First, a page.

Relax – – the bikeshare industry in the U.S will be fine. It will not collapse with the implosion of PBSC (Bixi) and will actually emerge stronger.
As with all new industries, the bikeshare industry is transforming. We are shifting from Bikeshare 1.0 to Bikeshare 2.0 if you will. And like other industries, this is a good thing.
First generation technologies always seem (and are) crude, cumbersome, clunky and costly in comparison to future generations. Bikeshare may well be the new poster child of this natural progression. The expansive and expensive racks and kiosks are already on their way out. SmartBike technology, although having considerable room for improvement, is clearly a better solution.
In addition to technology advances, the bikeshare industry will also benefit from new business models and management arrangements. The consultant turned supplier turned manufacturer model is taking on water. Cities are realizing that it’s usually not such a great idea to have the same folks that sell “feasibility studies” be the same as those selling management services and (gasp!) equipment. In fact, often laws exist that explicitly ban such arrangements. For instance, here in New York it is illegal to be both an environmental testing company and an environmental abatement company. The logic here is obvious.
As we move to Bikeshare 2.0, we will enjoy increasing competition among technology providers, equipment manufacturers and management companies. Concentrating on their specific areas of expertise will yield superior products and greater efficiencies. The ultimate result will be the industry’s advancement towards the grand quest – financial viability.
Of course, there is another partner in all this – the cities who field bikeshare systems. We need the cities that already have programs – and those considering them – to have some patience and a whole lot of commitment. Bikeshare will only succeed when it is seen as an integral part of the public transportation system and not just a nice amenity. This will take time. Taking Americans out of their cars is a daunting task. Honestly, bikeshare has not even scratched the surface. Its “mode share” is a largely a cannibalization of other public transportation systems and walking. But this will change – slowly. Already we are seeing statistics showing that “millenials” are moving away from cars in huge numbers. Research shows that car ownership among young, urbanites is not very desirable. Bikeshare, along with car sharing services such as ZipCar are making car ownership largely unnecessary for city dwellers. The only people who seemingly do not see this “sea-change” occurring are big city governments who stubbornly continue to support – and indirectly subsidize – car drivers. The best example: the toll-free bridges that span New York’s East River which allow drivers, many of whom live outside the city limits, to travel into Manhattan for free. New York City bears the cost of maintaining the bridges, receives no revenue from these drivers, and disincentivizes them from using mass transit. A better approach is taken in Hangzhou, China where the world’s largest bikeshare program exists. To discourage people from driving into the city, Hangzhou makes their bikeshare free to those using mass transit to enter the city.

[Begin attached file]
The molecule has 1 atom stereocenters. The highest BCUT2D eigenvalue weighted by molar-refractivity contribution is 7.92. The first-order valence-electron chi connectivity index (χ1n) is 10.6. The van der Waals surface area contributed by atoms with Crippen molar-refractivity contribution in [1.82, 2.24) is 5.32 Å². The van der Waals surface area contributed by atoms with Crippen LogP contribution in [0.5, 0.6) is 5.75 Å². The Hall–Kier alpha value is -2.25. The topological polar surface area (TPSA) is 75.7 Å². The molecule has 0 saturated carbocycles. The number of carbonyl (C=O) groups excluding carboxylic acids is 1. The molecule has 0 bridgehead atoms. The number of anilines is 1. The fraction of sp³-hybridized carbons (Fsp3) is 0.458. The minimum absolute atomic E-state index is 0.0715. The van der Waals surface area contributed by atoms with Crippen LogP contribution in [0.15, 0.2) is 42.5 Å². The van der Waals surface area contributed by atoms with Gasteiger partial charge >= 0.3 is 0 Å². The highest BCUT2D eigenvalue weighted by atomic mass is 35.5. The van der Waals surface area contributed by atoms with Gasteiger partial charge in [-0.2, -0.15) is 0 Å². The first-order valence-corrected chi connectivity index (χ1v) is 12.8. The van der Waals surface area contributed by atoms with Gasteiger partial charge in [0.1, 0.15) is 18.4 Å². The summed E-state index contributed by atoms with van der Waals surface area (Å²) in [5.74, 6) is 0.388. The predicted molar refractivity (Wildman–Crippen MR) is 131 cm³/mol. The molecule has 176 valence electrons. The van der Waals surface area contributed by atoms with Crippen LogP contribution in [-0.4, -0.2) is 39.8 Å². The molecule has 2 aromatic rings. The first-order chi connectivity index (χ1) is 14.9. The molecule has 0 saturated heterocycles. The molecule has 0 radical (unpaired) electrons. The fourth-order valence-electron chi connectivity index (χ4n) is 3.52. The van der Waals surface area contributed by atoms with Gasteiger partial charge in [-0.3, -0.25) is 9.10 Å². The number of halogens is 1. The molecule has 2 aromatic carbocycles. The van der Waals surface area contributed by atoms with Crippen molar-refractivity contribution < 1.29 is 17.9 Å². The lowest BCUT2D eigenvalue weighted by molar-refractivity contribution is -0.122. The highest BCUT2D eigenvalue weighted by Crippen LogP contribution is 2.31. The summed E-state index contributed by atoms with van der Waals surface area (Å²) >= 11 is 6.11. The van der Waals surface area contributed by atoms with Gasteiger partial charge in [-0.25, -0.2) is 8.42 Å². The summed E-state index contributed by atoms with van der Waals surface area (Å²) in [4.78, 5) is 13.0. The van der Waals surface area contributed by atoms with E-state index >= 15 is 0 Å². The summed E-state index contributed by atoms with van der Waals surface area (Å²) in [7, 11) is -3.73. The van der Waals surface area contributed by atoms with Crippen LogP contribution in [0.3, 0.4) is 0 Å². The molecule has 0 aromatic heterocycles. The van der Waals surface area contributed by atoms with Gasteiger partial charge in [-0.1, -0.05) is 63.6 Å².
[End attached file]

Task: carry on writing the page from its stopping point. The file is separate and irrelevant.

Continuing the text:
All this means the future of the bikeshare industry is bright if it can get past the need/desire of cities to make the bikeshare programs financially self-sustaining “from the git-go.” Bikeshare can absolutely result in positive revenue if viewed as part the greater overall city financial picture. Imagine, if you will, that New York City slapped a hefty toll on those East River bridges. Drivers just might take another look at mass transit. They will pay for a monthly commutation ticket resulting in higher revenues for the MTA (Metropolitan Transit Authority) and help defray the cost of a massive transit system in which the majority of expenses are fixed costs anyway. Maintenance costs for those bridges will decline if fewer cars use them. Perhaps NYC will even need fewer parking enforcement officers (although at the price of NYC parking tickets the city is probably making out pretty well here!) City streets will be less snarled making buses move faster which may make New Yorkers do the unimaginable – actually like them! Taken from this perspective, bikeshare may be a great way for cities to actually create new revenues. At the relatively modest cost of establishing a bikeshare program vis-à-vis other major city projects, it may actually be a bargain.
But it takes some vision. Luckily, there is no shortage of that in the bikeshare industry. I have met so many really smart people in this space, particularly young people with brilliant ideas. I also see a new breed of urban planners taking the reins in city halls across America bringing with them a new vision of the modern city freed from the mayhem of automobiles. One day they will crowd out those who cling to automobile commutation as an “inalienable right” while failing to see the inter-related cost structure of the entire urban transportation mix. Like I said, it will take some vision. But like I said in the title, I remain bullish on bikeshare.